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In 1633, Henrietta of Lorraine was forced to flee France, disguised as a man, after her younger sister Margaret secretly married Gaston, Duc d’Orleans, brother of the French king Louis XIII. The childless king considered the marriage between his brother and a member of the powerful Lorraine family a threat and so exiled Gaston, Margaret and Henrietta. This portrait by Van Dyck was painted just a few months later, at the court of Archduchess Isabella Clara Eugenia in Brussels, where Henrietta and Margaret took refuge.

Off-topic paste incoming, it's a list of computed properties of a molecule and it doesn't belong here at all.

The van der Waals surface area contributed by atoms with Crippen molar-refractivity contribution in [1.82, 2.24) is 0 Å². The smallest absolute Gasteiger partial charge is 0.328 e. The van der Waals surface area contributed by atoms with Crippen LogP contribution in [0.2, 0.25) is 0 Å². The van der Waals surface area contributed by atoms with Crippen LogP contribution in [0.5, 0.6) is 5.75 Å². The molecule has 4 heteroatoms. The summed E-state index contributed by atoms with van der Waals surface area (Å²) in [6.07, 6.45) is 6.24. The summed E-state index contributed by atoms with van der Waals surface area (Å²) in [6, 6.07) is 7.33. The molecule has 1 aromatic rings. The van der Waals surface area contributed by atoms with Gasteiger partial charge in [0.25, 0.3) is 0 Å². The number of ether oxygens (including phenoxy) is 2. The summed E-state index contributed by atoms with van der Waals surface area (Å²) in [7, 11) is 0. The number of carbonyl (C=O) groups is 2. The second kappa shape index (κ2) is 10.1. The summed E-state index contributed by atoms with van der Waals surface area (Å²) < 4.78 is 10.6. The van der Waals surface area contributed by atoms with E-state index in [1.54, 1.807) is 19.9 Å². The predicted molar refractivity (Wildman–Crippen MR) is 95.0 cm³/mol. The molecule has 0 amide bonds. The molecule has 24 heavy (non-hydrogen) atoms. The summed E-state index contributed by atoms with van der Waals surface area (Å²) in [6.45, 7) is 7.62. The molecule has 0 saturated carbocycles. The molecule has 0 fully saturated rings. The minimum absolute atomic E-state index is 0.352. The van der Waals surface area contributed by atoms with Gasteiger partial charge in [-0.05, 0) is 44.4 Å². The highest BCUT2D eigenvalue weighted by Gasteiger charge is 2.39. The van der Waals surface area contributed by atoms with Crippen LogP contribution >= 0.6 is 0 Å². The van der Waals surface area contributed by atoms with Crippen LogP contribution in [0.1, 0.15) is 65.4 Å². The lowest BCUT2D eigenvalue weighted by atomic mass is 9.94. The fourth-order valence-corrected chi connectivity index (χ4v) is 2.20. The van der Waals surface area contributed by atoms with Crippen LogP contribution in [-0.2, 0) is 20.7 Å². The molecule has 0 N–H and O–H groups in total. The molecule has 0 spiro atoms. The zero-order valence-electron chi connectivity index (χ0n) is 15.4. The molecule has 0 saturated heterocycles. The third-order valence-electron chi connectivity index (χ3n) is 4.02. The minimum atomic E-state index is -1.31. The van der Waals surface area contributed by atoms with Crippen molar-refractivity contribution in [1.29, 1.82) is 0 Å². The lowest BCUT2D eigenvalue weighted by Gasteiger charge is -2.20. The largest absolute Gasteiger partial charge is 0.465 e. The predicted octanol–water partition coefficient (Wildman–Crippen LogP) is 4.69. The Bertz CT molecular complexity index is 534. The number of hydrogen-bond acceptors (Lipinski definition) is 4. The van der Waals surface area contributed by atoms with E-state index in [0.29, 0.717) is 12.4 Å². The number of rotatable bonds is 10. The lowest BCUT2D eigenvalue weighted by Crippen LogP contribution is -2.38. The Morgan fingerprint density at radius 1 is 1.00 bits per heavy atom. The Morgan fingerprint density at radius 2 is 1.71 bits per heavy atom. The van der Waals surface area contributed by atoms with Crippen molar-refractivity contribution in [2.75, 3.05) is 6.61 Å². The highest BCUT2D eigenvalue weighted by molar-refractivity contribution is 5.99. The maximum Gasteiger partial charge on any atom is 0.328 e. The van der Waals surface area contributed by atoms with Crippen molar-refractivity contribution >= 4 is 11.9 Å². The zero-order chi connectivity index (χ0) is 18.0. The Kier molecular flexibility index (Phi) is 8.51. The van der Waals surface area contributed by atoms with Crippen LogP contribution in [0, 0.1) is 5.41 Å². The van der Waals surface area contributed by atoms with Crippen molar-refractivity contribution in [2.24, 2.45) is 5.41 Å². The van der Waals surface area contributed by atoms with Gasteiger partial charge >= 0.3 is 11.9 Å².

The identity of the page is unknown, although there is evidence to suggest there were African servants and musicians at the court of Archduchess Isabella. Though slavery was not legal in the Spanish Netherlands (modern Belgium) it is possible that the young page was the child of formerly enslaved people, brought to Brussels by Portuguese or Spanish merchants. Van Dyck included black domestic servants in his portraits as a marker of his sitter’s power, wealth and status. The artist emphasises the boy’s position as both a possession and an ‘other’ by painting him with Henrietta’s proprietary hand on his shoulder, dressed in a rich red velvet suit with gold jewellery.
oil on canvas
H 213.4 x W 127 cm
Iveagh Bequest, 1929